Founders, we should be outraged over unfair economic incentives.
From January 1, 2007 to June 30, 2017, the North Carolina Department of Commerce report announced 803 economic development awards exceeding $1.5 billion. One of its funds, the Job Maintenance and Capital Development Fund, announced the cost per job created is approximately $5,631. Metlife got $1.4 million. GE got $1.25 million. New Belgium Brewing got a cool $1 million. Herbalife got $604,000. Butterball got $112,500. Check out this report to read about hundreds of other prize winners.
My company, Vertical IQ, has created 16 jobs. If we received a disbursement at $5,631 per job created, we’d rake in $90,096. Of course, we’ve received nothing. How many jobs has your startup created? How much have you received?
Like you, we risked our own capital and hard work to create Vertical IQ’s new jobs. The risk we took is the hallmark of any successful capitalist society. So why are we considered less important than the larger, more established businesses?
Startups Deserve Job Creation Incentives More Than Established Firms
In the article, “State Job Creation Strategies Often Off Base,” economists Michael Mazerov and Michael Leachman of the nonpartisan Center on Budget and Policy Priorities say, “The vast majority of jobs are created by businesses that start up or are already present in a state — not by the relocation or branching into a state by out-of-state firms.” This animated graphic in another article by The Center on Budget and Policy Priorities shows how startups fuel growth – despite the fact that many startups fail.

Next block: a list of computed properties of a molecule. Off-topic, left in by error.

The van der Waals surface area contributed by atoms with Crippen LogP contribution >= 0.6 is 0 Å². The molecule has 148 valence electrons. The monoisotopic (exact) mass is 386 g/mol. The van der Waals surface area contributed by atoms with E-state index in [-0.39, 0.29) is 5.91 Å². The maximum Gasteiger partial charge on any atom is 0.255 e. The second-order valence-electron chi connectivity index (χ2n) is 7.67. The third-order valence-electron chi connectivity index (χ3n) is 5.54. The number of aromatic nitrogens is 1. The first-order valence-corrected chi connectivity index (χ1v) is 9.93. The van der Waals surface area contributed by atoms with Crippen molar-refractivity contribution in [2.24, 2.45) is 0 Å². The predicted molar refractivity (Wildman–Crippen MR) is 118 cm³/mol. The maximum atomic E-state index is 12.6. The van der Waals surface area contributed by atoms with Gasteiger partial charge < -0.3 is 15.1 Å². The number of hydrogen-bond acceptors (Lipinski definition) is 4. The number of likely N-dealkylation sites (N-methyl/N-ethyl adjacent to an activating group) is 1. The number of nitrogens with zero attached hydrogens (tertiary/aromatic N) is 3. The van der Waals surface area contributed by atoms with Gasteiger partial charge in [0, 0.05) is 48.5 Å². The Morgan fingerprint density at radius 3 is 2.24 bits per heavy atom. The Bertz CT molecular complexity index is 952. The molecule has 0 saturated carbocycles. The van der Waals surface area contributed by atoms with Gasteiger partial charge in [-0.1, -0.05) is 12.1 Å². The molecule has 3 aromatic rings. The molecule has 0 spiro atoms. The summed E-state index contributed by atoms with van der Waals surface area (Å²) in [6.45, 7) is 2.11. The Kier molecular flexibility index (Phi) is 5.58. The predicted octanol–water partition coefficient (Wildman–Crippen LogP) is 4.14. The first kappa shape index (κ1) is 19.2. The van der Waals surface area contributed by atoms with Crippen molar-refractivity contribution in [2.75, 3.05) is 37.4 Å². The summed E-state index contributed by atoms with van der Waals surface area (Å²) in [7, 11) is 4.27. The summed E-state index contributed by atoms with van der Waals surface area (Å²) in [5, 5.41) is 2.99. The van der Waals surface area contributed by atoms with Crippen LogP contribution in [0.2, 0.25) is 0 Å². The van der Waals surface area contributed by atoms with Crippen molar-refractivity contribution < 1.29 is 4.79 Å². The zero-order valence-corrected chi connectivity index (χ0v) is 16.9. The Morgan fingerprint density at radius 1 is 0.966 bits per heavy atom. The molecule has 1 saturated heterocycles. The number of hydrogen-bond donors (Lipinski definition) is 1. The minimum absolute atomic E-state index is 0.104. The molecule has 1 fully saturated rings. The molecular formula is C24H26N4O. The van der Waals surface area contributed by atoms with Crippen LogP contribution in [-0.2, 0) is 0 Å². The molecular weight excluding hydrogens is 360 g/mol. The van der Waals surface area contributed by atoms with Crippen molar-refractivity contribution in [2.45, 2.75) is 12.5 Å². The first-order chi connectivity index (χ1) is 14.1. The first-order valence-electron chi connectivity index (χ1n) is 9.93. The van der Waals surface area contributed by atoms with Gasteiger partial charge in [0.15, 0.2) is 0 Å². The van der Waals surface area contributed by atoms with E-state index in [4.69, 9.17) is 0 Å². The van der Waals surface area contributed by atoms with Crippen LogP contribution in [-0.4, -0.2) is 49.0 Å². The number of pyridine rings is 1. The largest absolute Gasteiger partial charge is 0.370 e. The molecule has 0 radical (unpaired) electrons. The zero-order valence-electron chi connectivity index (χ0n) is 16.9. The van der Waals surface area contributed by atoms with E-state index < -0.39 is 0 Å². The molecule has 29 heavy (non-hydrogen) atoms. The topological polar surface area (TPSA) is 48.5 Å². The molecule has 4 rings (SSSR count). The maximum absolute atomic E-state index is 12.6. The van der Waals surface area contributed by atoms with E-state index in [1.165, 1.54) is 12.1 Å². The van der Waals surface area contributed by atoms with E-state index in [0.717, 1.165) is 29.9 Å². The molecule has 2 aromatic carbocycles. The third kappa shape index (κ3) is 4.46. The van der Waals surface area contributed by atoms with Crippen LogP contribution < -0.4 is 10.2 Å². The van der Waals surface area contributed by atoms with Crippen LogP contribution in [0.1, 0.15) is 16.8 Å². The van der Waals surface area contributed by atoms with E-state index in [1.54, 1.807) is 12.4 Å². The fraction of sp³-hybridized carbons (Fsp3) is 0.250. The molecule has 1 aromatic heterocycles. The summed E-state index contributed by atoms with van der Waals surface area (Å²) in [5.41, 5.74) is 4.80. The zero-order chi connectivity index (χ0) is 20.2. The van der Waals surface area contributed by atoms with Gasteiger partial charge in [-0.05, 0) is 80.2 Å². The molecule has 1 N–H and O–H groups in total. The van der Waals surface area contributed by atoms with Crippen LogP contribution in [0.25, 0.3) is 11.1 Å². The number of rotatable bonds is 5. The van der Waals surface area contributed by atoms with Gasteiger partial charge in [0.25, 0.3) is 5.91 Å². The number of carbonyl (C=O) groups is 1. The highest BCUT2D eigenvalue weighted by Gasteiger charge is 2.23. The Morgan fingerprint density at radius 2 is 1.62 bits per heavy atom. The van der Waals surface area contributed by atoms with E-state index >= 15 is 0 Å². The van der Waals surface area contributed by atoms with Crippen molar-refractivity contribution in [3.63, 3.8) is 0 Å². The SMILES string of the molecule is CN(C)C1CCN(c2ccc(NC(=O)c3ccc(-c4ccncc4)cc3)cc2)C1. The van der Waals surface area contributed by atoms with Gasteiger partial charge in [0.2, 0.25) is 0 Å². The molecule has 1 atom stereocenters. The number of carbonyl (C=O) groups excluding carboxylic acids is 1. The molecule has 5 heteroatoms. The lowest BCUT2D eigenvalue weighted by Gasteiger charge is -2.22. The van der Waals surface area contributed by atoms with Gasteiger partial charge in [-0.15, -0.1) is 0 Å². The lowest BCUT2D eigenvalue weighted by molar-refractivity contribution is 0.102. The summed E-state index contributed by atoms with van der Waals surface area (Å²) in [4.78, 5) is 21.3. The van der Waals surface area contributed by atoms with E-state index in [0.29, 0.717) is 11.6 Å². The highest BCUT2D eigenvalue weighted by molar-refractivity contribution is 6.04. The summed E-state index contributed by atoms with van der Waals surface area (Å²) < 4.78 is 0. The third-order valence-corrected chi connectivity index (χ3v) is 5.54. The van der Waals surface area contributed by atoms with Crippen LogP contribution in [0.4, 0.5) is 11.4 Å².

The irony is that many of the companies that receive incentives aren’t in the mode of creating jobs. They’re mature companies that aren’t growing and are often moving to new locations to reduce costs.
Economic job creation incentives are just another example of the rich getting richer.
Here are three ideas for how founders can help improve the situation with unfair economic incentives:
1. Demand a “Startup Job Creation Fund”: Tell your government representative that you expect them to create a “Startup Fund.” This fund should pay out incentives per job if you start a company and maintain the jobs for three years.
2. Sue for your rights: If any of the companies on this report are your competitor and received an incentive, and you’ve lost one or more deals to them, sue the state of North Carolina for unfair competitive advantages and resulting damages. I once spoke with a North Carolina Supreme Court Justice about this topic, and he told me that while the court hears very few cases, that this case would be one the court would absolutely hear. He agreed with me that economic incentives are unfair and perhaps unconstitutional.
3. Demand economic incentives stop altogether: Some have said economic incentives are a “necessary evil.” They have the evil part correct, but not the necessary part. The best solution is eliminate incentives all together.
Several years ago, while working for my previous startup, First Research, I asked an economic developer, “We’ve created more than 40 jobs. How do we get our economic incentive for job creation?” He laughed in an arrogant tone, “That’s not how it works.” WTH ever. How does it work?
Founders, let’s rise up! Spread the word by passing this on and becoming the catalyst for change.
Sign up to get more great insights directly to your inbox.
As a special bonus, you'll also immediately get access to my inside analysis of what made 172 diverse companies achieve take-off revenue growth.